Over 500,000 manufacturing jobs are going unfilled #makerbusiness

Deloitte ran an extensive report on the state of the manufacturing industry in the U.S. and the current shortage of workers. The writeup and analysis is great, but it’s accompanied by a lot of great data, charts, and anecdotes so the original article is highly recommended. If you don’t read it all, there are some really great nuggets that are worth taking a close look at, the abstract of which is that there is a major shortage of manufacturing workers, and that without focused effort, this gap is only going to get wider over the next 10 years.

The manufacturing industry netted a loss of 578,000 jobs during the pandemic-challenged year 2020—a figure that represents nearly six years of job gains, and yet, at any given moment in the past six months, nearly 500,000 jobs have remained open in manufacturing.

Surely some of these open positions are companies recently bouncing back, but taken at face value, this is a spread of about 1 million jobs i.e. 1 million less willing and able manufacturing workers than there was at the start of 2020. If this doesn’t close by the end of the year it means that manufacturing faces hurdles in both attractiveness of jobs, and also workers skilled enough to fill these positions.

There was a time where digital technology wasn’t ubiquitous in manufacturing, but for years now, industrial engineers have needed to have a diverse set of capabilities and a high degree of software and technology skills. Machinists and assemblers less so, but that is quickly changing. In the near future, most manufacturing employees will be working alongside robots or computer aided manufacturing lines that require frequent manipulation and interaction.

Adding more cobots or other sources of automation could help maintain production, but it also puts pressure on a plant to upskill workers quickly to absorb the new technology. Manufacturers that haven’t thought through this workforce transformation can find themselves struggling to adapt. In the 2020 Deloitte Global Human Capital Trends Study, 75% of industrial organizations identified reskilling the workforce as important or very important for their success over the next year, but only 10% said they were very ready to address this trend.

This is important, but not especially novel — of course more technological skills are needed as technology progresses. But even if this is resolved, there is still a gap in the demand for this type of work. The two most salient pieces worth covering here are work/life balance and diversity.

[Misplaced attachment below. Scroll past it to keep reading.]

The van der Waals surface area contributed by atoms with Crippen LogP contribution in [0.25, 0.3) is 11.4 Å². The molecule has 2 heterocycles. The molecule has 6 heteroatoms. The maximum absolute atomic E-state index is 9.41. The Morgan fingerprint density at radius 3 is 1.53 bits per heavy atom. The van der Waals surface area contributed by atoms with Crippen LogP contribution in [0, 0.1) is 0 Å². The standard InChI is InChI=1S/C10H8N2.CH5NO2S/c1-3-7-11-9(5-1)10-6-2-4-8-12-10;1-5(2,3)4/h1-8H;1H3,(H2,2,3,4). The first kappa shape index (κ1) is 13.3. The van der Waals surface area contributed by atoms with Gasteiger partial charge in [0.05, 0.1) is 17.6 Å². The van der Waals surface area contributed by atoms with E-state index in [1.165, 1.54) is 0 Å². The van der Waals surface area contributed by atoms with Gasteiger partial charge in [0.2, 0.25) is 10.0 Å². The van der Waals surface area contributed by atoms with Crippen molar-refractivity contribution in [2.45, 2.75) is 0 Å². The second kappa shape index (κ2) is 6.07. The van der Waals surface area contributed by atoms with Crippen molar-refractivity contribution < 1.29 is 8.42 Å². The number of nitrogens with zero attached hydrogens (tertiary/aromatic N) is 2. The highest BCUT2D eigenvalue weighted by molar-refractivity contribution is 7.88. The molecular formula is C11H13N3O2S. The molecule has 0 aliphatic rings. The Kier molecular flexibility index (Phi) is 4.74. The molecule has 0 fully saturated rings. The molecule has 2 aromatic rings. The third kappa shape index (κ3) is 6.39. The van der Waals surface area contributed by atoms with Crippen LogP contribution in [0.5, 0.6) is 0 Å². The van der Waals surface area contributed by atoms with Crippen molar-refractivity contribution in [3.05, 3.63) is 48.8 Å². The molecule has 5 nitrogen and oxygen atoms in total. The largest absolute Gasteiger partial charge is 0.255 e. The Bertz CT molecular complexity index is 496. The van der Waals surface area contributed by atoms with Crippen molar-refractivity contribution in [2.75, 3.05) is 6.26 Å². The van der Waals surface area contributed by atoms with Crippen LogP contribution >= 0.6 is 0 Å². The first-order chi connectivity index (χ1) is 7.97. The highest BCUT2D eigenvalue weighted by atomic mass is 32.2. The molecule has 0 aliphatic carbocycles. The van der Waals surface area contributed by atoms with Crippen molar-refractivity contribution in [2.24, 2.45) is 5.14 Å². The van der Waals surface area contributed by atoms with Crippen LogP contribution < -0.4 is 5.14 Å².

Work/life balance is the number two priority behind “attractive income/pay” when respondents choose where to work. However, it is also the top area where respondents believe manufacturers fall short, and work/life balance is the top reason that respondents are considering leaving the manufacturing industry.

For much of manufacturing, this is going to be an increasingly pernicious issue, especially as educational and skill demand rises within the industry. An increasing number of companies are able to have remote work and especially after the pandemic, more may allow it. Remote work isn’t really possible for many manufacturing jobs, especially in the near term. And while some flexibility can be built into manufacturing, it’s not quite like doing email all day.

Increasing the potential pool of employees is another way to help fill the labor shortage. The more that manufacturing companies find a way to attract, include, and retain less represented groups, the more people may gravitate towards the industry.

Most manufacturers are on the journey to develop a diverse and equitable organization. As one executive noted, “I don’t care if we are really good at recruiting more than our fair share of diverse talent. At the end of the day, people leave because of culture and the environment they’re working in.”

Shrewd, and even simple business perspectives have a way of piercing through politics, opinions and intentions. The bottom line is that if workers don’t like their employment, and have more attractive options, they don’t have to stay put. The 500,000 worker gap is proof they won’t. Read the whole article here.


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